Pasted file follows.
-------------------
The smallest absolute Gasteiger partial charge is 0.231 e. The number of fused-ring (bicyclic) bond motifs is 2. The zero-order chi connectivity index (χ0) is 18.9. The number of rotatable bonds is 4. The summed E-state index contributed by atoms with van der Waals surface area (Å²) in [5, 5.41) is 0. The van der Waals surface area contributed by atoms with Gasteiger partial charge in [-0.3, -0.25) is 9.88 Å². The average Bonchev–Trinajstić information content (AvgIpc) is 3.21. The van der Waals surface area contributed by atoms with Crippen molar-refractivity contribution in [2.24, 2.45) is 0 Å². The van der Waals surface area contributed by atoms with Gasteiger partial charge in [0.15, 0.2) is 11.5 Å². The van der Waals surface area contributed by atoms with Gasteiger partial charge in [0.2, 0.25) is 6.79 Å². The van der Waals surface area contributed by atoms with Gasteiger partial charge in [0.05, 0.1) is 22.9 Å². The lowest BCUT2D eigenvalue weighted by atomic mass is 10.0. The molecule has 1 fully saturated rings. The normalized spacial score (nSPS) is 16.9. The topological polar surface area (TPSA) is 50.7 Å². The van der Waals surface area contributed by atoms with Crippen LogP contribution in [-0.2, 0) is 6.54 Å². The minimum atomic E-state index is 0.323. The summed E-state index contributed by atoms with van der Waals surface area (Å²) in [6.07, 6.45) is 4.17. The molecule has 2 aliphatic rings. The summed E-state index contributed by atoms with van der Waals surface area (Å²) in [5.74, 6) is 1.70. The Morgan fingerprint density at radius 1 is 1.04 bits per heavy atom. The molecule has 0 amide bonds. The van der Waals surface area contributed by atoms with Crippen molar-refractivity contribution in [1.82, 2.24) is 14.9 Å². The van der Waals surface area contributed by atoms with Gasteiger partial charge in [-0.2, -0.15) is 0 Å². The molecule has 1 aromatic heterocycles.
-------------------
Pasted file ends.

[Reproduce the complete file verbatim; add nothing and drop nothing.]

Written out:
The smallest absolute Gasteiger partial charge is 0.231 e. The number of fused-ring (bicyclic) bond motifs is 2. The zero-order chi connectivity index (χ0) is 18.9. The number of rotatable bonds is 4. The summed E-state index contributed by atoms with van der Waals surface area (Å²) in [5, 5.41) is 0. The van der Waals surface area contributed by atoms with Gasteiger partial charge in [-0.3, -0.25) is 9.88 Å². The average Bonchev–Trinajstić information content (AvgIpc) is 3.21. The van der Waals surface area contributed by atoms with Crippen molar-refractivity contribution in [2.24, 2.45) is 0 Å². The van der Waals surface area contributed by atoms with Gasteiger partial charge in [0.15, 0.2) is 11.5 Å². The van der Waals surface area contributed by atoms with Gasteiger partial charge in [0.2, 0.25) is 6.79 Å². The van der Waals surface area contributed by atoms with Gasteiger partial charge in [0.05, 0.1) is 22.9 Å². The lowest BCUT2D eigenvalue weighted by atomic mass is 10.0. The molecule has 1 fully saturated rings. The normalized spacial score (nSPS) is 16.9. The topological polar surface area (TPSA) is 50.7 Å². The van der Waals surface area contributed by atoms with Crippen LogP contribution in [-0.2, 0) is 6.54 Å². The minimum atomic E-state index is 0.323. The summed E-state index contributed by atoms with van der Waals surface area (Å²) in [6.07, 6.45) is 4.17. The molecule has 2 aliphatic rings. The summed E-state index contributed by atoms with van der Waals surface area (Å²) in [5.74, 6) is 1.70. The Morgan fingerprint density at radius 1 is 1.04 bits per heavy atom. The molecule has 0 amide bonds. The van der Waals surface area contributed by atoms with Crippen molar-refractivity contribution in [1.82, 2.24) is 14.9 Å². The van der Waals surface area contributed by atoms with Gasteiger partial charge in [-0.2, -0.15) is 0 Å². The molecule has 1 aromatic heterocycles.